From Publishers Weekly
Murray, a Financial Times
contributor, takes a look at the literal journey of food through multilayered essays of the history of food transportation. From the banana export business of Central America (which was rife with America's economic gain and political manhandling) to the creation of the barrel (which revolutionized transcontinental trading and contributed a new dimension to the art of winemaking), the dozen chapters each start with a straightforward item-the shipping container, a tin can, a tub of yogurt, etc.-and delve into topics of greater significance like globalization, empire building, localized farming and food aid programs. For example, her essay on the amphora, a container used to carry olive oil throughout the ancient Roman Empire, not only depicts the social and economic importance of olive oil in Roman times but also leads into the contemporary debate of regional designation of origins for foods like Parmigiano-Reggiano cheese or Newcastle brown ale. Erudite and thoroughly researched, this is a fascinating read for both foodies and those who love how the minutiae of life often provide a fresh lens with which to view the world. (Nov.)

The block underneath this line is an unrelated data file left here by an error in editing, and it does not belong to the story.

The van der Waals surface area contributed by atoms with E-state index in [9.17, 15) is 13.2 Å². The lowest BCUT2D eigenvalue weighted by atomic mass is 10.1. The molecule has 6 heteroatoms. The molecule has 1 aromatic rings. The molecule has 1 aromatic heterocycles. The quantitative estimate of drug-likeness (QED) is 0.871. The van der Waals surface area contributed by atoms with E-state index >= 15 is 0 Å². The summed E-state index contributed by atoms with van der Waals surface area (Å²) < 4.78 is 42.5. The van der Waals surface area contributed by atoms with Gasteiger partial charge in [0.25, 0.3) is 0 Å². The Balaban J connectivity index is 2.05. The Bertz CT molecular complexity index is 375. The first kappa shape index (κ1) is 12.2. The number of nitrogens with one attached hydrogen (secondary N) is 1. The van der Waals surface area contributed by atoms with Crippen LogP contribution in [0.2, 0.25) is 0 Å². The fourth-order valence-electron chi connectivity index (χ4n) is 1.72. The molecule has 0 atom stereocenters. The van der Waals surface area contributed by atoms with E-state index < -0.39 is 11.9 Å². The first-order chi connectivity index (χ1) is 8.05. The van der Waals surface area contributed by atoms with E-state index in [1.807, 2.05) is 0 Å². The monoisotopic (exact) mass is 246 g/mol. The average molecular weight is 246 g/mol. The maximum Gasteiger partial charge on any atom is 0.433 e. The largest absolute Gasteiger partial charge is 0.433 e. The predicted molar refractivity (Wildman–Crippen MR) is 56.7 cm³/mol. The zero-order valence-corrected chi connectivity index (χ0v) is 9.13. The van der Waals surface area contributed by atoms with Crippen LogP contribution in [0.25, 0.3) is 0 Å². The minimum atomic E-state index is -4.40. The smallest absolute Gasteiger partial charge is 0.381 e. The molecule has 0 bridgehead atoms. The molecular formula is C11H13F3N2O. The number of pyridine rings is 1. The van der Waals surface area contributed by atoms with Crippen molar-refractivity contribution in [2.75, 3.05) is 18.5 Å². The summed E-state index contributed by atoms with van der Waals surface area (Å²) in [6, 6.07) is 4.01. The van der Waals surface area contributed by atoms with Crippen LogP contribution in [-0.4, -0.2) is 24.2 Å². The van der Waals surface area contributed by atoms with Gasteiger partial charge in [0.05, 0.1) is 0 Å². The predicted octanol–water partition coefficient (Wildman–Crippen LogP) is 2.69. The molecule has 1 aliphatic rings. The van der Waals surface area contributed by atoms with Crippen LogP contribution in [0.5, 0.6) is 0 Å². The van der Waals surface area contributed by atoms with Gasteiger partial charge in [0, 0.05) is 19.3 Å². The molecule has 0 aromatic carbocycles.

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"A fascinating chronicle of mankind's efforts to move food throughout history."--The News & Observer (Raleigh, North Carolina)
"[Murray's] investigations are detailed, sophisticated, and intellectually satisfying."--The Washington Post
"Hugely enjoyable . . . I've read more than my share of books about food, and this one really stands out for being well researched and highly entertaining."--Tim Zagat, cocreator and publisher of the Zagat Survey guides
"Packed with fascinating information."--The Washington Post